It is a foggy Sunday midday, and I am being escorted in a police car from Belgrade airport to Sremska Kamenica, a neighbourhood of Novi Sad. How alive is this country!
On a dusty roadside of the highway that connects the two cities, a 5-year-old girl is vehemently looking for something or someone with her black terrier. The permanent proximity of the vehicles on the road is not a threat for them. The houses have been erected so near to the highway that the roadside is a front yard for the searchers.
Soon, immensely vast plains of Vojvodina emerge. Although some newly planted trees are sometimes visible in the distance, one can see as far as the eye takes. A travel guide suggests that in winter these plains are reminiscent of the scenes from David Lean’s Doctor Zhivago. The fog makes everything even flatter than it already is, emphasising the abstract quality of the landscape. Quite suddenly, this Tarrian vision is interrupted by four military-clothed men appearing, as if from nowhere, in the middle of the plain, guns in their hands. A fact that goes totally unnoticed by the two men chatting in Serbian in the front seat!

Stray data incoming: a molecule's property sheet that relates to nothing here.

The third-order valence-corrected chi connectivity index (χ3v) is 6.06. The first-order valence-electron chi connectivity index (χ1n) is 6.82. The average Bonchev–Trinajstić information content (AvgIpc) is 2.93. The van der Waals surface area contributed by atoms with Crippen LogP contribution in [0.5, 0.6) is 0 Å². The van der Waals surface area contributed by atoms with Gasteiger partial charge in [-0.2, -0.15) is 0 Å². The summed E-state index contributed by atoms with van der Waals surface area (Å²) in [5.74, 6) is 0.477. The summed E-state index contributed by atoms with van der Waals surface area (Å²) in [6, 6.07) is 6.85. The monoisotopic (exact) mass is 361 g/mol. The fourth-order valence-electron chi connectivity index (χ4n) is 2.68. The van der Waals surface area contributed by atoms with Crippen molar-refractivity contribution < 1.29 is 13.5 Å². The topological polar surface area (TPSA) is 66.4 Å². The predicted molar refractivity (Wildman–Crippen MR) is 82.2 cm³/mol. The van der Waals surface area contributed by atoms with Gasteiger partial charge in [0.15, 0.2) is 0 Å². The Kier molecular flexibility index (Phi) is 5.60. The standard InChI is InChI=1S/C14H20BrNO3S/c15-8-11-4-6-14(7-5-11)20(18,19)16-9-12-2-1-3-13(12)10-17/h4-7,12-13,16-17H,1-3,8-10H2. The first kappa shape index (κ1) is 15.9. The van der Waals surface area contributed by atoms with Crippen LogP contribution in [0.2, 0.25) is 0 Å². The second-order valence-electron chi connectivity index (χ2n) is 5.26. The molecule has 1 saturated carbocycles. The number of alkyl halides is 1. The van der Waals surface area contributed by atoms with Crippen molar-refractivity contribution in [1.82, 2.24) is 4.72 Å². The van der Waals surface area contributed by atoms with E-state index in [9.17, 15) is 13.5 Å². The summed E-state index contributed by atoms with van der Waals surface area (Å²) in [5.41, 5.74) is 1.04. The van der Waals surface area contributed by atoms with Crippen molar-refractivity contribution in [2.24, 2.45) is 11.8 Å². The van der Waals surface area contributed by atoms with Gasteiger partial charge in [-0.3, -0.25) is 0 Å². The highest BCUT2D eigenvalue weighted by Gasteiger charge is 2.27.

Some travel guides urge tourists for a specific self-control in Serbia, beginning with a warning related to the quality of tap water (there have been, they say, outbreaks of hepatitis A and meningitis in Vojvodina) and ending with a list of unrecommended topics of conversation. A suggestion not to talk about the Yugoslavian wars of the 1990, for instance. Or to avoid any discussion of Milošević. However, feel free to talk about Tito, one says; some may even express a strong degree of affection towards the more stable and peaceful era of the Socialist Yugoslavia! To consider Serbia as part of Eastern Europe, or a former part of the Soviet Bloc (remember the Tito-Stalin Split of 1948!), is a misconception that could cause strong arguments.